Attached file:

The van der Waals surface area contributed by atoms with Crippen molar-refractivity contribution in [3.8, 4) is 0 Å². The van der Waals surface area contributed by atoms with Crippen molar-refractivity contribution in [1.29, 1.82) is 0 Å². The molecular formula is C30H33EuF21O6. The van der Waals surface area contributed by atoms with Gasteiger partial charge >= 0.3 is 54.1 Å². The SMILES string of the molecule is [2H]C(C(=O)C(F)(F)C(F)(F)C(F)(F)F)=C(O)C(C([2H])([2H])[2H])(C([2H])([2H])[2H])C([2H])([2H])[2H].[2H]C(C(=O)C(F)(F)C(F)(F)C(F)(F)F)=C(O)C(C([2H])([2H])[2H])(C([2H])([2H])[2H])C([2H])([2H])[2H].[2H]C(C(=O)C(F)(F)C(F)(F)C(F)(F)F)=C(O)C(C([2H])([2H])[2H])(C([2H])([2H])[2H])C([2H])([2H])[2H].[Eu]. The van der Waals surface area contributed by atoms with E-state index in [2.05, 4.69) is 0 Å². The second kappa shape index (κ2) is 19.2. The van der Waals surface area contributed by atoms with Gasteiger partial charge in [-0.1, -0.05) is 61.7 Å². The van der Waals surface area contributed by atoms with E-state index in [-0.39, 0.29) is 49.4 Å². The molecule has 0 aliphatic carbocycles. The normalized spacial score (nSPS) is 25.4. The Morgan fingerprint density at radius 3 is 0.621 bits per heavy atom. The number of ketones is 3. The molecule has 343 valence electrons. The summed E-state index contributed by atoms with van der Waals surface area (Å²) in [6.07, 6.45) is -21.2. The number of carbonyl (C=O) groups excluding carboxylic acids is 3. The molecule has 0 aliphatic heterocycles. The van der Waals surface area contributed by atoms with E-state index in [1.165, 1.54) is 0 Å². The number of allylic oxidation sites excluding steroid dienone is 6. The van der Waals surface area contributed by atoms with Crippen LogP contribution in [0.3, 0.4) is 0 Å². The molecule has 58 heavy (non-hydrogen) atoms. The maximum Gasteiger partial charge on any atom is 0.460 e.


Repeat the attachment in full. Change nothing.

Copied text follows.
The van der Waals surface area contributed by atoms with Crippen molar-refractivity contribution in [3.8, 4) is 0 Å². The van der Waals surface area contributed by atoms with Crippen molar-refractivity contribution in [1.29, 1.82) is 0 Å². The molecular formula is C30H33EuF21O6. The van der Waals surface area contributed by atoms with Gasteiger partial charge >= 0.3 is 54.1 Å². The SMILES string of the molecule is [2H]C(C(=O)C(F)(F)C(F)(F)C(F)(F)F)=C(O)C(C([2H])([2H])[2H])(C([2H])([2H])[2H])C([2H])([2H])[2H].[2H]C(C(=O)C(F)(F)C(F)(F)C(F)(F)F)=C(O)C(C([2H])([2H])[2H])(C([2H])([2H])[2H])C([2H])([2H])[2H].[2H]C(C(=O)C(F)(F)C(F)(F)C(F)(F)F)=C(O)C(C([2H])([2H])[2H])(C([2H])([2H])[2H])C([2H])([2H])[2H].[Eu]. The van der Waals surface area contributed by atoms with E-state index in [2.05, 4.69) is 0 Å². The second kappa shape index (κ2) is 19.2. The van der Waals surface area contributed by atoms with Gasteiger partial charge in [-0.1, -0.05) is 61.7 Å². The van der Waals surface area contributed by atoms with E-state index in [-0.39, 0.29) is 49.4 Å². The molecule has 0 aliphatic carbocycles. The normalized spacial score (nSPS) is 25.4. The Morgan fingerprint density at radius 3 is 0.621 bits per heavy atom. The number of ketones is 3. The molecule has 343 valence electrons. The summed E-state index contributed by atoms with van der Waals surface area (Å²) in [6.07, 6.45) is -21.2. The number of carbonyl (C=O) groups excluding carboxylic acids is 3. The molecule has 0 aliphatic heterocycles. The van der Waals surface area contributed by atoms with E-state index in [1.165, 1.54) is 0 Å². The number of allylic oxidation sites excluding steroid dienone is 6. The van der Waals surface area contributed by atoms with Crippen LogP contribution in [0.3, 0.4) is 0 Å². The molecule has 58 heavy (non-hydrogen) atoms. The maximum Gasteiger partial charge on any atom is 0.460 e.